Continuing education classes are offered monthly for
Volunteer convenience, in addition to other continuing
education opportunities. Once you are assigned a case
the average time commitment is 8 to 12 hours monthly.
This would include information gathering, reviewing
reports, visiting the child and possible court appearance.
Each case is different so the time commitment can vary,
but generally a newly assigned case will take a little
more time because you will be getting to know the child
and learning about the case. Other cases may take less
time depending on the situation and length of time the
case has been open.
Am I required to take a certain number of cases?
No, there is no minimum or maximum case requirement.
Each GAL Volunteer works within their comfort level
by accepting only as many cases as they feel they can
effectively handle. Your GAL Case Manager can also assist
in your decision making.
Will I be involved in court proceedings?
Yes and with your training you will have the knowledge
and confidence to effectively write reports and offer
your recommendations to the Court. During your training
you even get to observe Court sessions where other GAL
Volunteers are advocating on a child’s behalf. You will
always have your GAL Case Manager to help you with any
cases or concerns. Additionally, a Guardian ad Litem
Attorney is always with you in court.
How will the Judge and/or Magistrate respond
Guardian ad Litem Volunteers are highly respected in
the judicial system. During every case the Judge and/or
Magistrate will address the GAL Volunteer and ask if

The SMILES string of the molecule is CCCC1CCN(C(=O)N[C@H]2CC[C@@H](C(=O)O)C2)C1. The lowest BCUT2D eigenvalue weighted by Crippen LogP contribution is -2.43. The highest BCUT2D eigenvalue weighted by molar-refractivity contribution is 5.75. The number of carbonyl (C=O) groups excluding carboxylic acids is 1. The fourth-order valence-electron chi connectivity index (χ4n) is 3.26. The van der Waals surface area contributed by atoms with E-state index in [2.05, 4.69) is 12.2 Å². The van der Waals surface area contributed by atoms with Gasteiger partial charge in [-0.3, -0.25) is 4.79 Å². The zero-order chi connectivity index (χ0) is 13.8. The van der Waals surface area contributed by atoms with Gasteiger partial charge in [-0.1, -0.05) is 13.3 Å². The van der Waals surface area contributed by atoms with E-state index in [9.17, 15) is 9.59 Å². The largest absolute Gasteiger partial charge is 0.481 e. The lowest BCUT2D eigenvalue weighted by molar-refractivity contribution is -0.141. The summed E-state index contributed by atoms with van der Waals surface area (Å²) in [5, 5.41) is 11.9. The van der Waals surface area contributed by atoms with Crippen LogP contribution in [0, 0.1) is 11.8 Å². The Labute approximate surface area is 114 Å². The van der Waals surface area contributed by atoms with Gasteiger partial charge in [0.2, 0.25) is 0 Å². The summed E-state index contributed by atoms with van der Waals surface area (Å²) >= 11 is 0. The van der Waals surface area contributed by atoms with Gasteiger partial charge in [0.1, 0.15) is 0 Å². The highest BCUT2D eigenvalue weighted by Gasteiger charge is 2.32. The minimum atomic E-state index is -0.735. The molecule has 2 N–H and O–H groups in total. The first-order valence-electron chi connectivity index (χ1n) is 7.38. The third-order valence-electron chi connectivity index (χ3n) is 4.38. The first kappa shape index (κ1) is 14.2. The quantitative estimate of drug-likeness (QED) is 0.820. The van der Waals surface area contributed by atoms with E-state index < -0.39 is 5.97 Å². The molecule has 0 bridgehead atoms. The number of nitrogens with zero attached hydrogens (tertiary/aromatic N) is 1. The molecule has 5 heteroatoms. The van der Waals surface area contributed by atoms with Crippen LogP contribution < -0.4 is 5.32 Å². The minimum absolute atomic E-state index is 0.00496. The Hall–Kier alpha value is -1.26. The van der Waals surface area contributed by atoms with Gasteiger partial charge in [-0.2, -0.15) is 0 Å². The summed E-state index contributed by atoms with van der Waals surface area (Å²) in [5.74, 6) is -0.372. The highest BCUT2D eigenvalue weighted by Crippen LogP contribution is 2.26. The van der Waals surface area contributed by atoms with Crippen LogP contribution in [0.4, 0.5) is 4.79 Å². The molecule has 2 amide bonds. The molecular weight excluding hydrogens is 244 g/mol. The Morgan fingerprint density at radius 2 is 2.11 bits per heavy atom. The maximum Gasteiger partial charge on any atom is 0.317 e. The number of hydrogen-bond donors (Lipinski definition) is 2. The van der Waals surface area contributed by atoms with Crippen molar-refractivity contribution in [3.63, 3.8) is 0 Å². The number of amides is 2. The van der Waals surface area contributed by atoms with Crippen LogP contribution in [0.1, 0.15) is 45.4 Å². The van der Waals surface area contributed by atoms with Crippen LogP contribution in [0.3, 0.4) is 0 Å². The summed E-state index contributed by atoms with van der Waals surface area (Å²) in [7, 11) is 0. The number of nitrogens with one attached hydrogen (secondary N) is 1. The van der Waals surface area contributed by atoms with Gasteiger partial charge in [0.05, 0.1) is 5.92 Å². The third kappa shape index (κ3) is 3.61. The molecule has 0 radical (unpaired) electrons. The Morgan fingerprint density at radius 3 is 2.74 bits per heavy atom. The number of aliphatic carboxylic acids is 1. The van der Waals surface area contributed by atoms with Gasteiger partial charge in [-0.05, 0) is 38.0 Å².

they have any recommendations. Your recommendations
and your status within the Court is equal to those of
How will parents or caregivers respond to me?
Many of the children will have been removed from their
homes and will be with a relative or in foster care.
These individuals are always interested in the children’s
best interest and are very cooperative and helpful.
Also, surprisingly, for the children that remain with
their parents, because of the circumstances and fear
of losing their children, parents are generally cooperative
What about safety?
Your safety is always top priority. We would never ask
you to go anywhere or do anything that might jeopardize
your safety. As you would normally do, use good common
sense and take reasonable precautions when making decisions.
You will learn in training who to contact and who you
can work with if you encounter a situation or location
in which you feel uncomfortable.
May I take a child to a movie or other outing?
No. As a Guardian ad Litem your responsibility is not
to provide services, but to gather information and observe
so you can be an effective advocate for the child. GAL
Volunteers are not allowed to transport children. During
training you will gain an even better understanding
of the rationale behind this and the Code of Conduct
within which GAL Volunteers perform their duties.
Are there other ways I can volunteer to help
children without taking a case?
Yes, there are many ways that you can help the Guardian
ad Litem Program and in turn help children. To learn
more about other opportunities to help click
What if I have more questions?
Call (772) 785-5804 or visit our Guardian ad Litem Program
Office, 1850 SW Fountainview Blvd.,
Port St. Lucie, FL 34986
How do I get started?
Please complete the Guardian
ad Litem application